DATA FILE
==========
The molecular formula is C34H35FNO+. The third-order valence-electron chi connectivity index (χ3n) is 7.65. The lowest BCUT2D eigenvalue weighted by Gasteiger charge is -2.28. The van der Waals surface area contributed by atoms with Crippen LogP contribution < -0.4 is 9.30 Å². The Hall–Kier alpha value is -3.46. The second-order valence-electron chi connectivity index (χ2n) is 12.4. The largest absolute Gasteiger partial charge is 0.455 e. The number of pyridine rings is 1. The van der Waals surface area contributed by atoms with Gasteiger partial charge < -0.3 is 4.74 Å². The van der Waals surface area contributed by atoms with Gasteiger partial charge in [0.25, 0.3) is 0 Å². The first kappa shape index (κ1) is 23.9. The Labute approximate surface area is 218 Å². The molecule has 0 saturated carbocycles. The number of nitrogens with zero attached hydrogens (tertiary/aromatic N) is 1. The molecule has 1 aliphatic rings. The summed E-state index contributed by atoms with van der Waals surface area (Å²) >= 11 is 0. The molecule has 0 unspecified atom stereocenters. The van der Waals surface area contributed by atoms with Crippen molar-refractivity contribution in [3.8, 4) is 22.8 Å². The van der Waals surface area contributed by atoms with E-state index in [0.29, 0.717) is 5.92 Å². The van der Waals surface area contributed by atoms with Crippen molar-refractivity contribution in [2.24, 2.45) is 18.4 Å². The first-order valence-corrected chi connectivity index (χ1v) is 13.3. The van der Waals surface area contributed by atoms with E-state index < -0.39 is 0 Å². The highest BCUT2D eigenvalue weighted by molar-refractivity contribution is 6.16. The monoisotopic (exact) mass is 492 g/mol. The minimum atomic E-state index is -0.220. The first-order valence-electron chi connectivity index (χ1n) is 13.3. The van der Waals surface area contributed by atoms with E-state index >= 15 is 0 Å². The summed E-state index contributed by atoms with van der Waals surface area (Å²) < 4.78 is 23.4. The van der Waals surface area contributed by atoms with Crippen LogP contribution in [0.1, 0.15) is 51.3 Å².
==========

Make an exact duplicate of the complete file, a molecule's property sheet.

The molecular formula is C34H35FNO+. The third-order valence-electron chi connectivity index (χ3n) is 7.65. The lowest BCUT2D eigenvalue weighted by Gasteiger charge is -2.28. The van der Waals surface area contributed by atoms with Crippen LogP contribution < -0.4 is 9.30 Å². The Hall–Kier alpha value is -3.46. The second-order valence-electron chi connectivity index (χ2n) is 12.4. The largest absolute Gasteiger partial charge is 0.455 e. The number of pyridine rings is 1. The van der Waals surface area contributed by atoms with Gasteiger partial charge < -0.3 is 4.74 Å². The van der Waals surface area contributed by atoms with Gasteiger partial charge in [0.25, 0.3) is 0 Å². The first kappa shape index (κ1) is 23.9. The Labute approximate surface area is 218 Å². The molecule has 0 saturated carbocycles. The number of nitrogens with zero attached hydrogens (tertiary/aromatic N) is 1. The molecule has 1 aliphatic rings. The summed E-state index contributed by atoms with van der Waals surface area (Å²) >= 11 is 0. The molecule has 0 unspecified atom stereocenters. The van der Waals surface area contributed by atoms with Crippen molar-refractivity contribution in [3.8, 4) is 22.8 Å². The van der Waals surface area contributed by atoms with E-state index in [0.29, 0.717) is 5.92 Å². The van der Waals surface area contributed by atoms with Crippen molar-refractivity contribution in [2.24, 2.45) is 18.4 Å². The first-order valence-corrected chi connectivity index (χ1v) is 13.3. The van der Waals surface area contributed by atoms with E-state index < -0.39 is 0 Å². The highest BCUT2D eigenvalue weighted by molar-refractivity contribution is 6.16. The monoisotopic (exact) mass is 492 g/mol. The minimum atomic E-state index is -0.220. The first-order valence-electron chi connectivity index (χ1n) is 13.3. The van der Waals surface area contributed by atoms with E-state index >= 15 is 0 Å². The summed E-state index contributed by atoms with van der Waals surface area (Å²) < 4.78 is 23.4. The van der Waals surface area contributed by atoms with Crippen LogP contribution in [0.1, 0.15) is 51.3 Å².